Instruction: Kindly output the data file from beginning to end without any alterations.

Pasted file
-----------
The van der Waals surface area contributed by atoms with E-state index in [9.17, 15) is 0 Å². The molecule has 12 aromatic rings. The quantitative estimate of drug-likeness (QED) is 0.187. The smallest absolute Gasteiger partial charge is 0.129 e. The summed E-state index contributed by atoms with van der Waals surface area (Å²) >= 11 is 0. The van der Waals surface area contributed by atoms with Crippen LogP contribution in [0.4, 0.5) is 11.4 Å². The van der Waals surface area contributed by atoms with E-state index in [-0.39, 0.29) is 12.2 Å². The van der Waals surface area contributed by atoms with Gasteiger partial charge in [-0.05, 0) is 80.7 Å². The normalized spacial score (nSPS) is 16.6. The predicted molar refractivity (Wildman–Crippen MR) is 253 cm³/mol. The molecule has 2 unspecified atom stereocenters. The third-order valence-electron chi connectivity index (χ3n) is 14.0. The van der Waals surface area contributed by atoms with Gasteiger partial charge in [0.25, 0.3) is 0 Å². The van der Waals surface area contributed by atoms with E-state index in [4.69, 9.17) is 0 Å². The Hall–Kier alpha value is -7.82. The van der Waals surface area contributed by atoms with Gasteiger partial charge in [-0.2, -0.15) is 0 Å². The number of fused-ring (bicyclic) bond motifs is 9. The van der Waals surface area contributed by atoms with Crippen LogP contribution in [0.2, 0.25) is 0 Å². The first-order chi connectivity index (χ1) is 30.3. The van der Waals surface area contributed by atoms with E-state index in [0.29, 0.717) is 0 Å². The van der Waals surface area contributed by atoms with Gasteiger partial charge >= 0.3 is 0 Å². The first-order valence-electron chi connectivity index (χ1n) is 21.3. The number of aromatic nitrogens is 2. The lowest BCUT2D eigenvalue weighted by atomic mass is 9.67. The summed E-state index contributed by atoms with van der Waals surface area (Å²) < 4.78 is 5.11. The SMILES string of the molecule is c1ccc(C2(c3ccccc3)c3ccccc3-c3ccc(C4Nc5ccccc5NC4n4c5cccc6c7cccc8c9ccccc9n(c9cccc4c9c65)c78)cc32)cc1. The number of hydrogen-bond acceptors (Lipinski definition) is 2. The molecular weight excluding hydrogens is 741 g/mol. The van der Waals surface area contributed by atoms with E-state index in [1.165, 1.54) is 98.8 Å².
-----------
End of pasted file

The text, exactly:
The van der Waals surface area contributed by atoms with E-state index in [9.17, 15) is 0 Å². The molecule has 12 aromatic rings. The quantitative estimate of drug-likeness (QED) is 0.187. The smallest absolute Gasteiger partial charge is 0.129 e. The summed E-state index contributed by atoms with van der Waals surface area (Å²) >= 11 is 0. The van der Waals surface area contributed by atoms with Crippen LogP contribution in [0.4, 0.5) is 11.4 Å². The van der Waals surface area contributed by atoms with E-state index in [-0.39, 0.29) is 12.2 Å². The van der Waals surface area contributed by atoms with Gasteiger partial charge in [-0.05, 0) is 80.7 Å². The normalized spacial score (nSPS) is 16.6. The predicted molar refractivity (Wildman–Crippen MR) is 253 cm³/mol. The molecule has 2 unspecified atom stereocenters. The third-order valence-electron chi connectivity index (χ3n) is 14.0. The van der Waals surface area contributed by atoms with Gasteiger partial charge in [0.25, 0.3) is 0 Å². The van der Waals surface area contributed by atoms with E-state index in [4.69, 9.17) is 0 Å². The Hall–Kier alpha value is -7.82. The van der Waals surface area contributed by atoms with Gasteiger partial charge in [-0.2, -0.15) is 0 Å². The number of fused-ring (bicyclic) bond motifs is 9. The van der Waals surface area contributed by atoms with Crippen LogP contribution in [0.2, 0.25) is 0 Å². The first-order chi connectivity index (χ1) is 30.3. The van der Waals surface area contributed by atoms with E-state index in [0.29, 0.717) is 0 Å². The van der Waals surface area contributed by atoms with Gasteiger partial charge >= 0.3 is 0 Å². The first-order valence-electron chi connectivity index (χ1n) is 21.3. The number of aromatic nitrogens is 2. The lowest BCUT2D eigenvalue weighted by atomic mass is 9.67. The summed E-state index contributed by atoms with van der Waals surface area (Å²) < 4.78 is 5.11. The SMILES string of the molecule is c1ccc(C2(c3ccccc3)c3ccccc3-c3ccc(C4Nc5ccccc5NC4n4c5cccc6c7cccc8c9ccccc9n(c9cccc4c9c65)c78)cc32)cc1. The number of hydrogen-bond acceptors (Lipinski definition) is 2. The molecular weight excluding hydrogens is 741 g/mol. The van der Waals surface area contributed by atoms with E-state index in [1.165, 1.54) is 98.8 Å².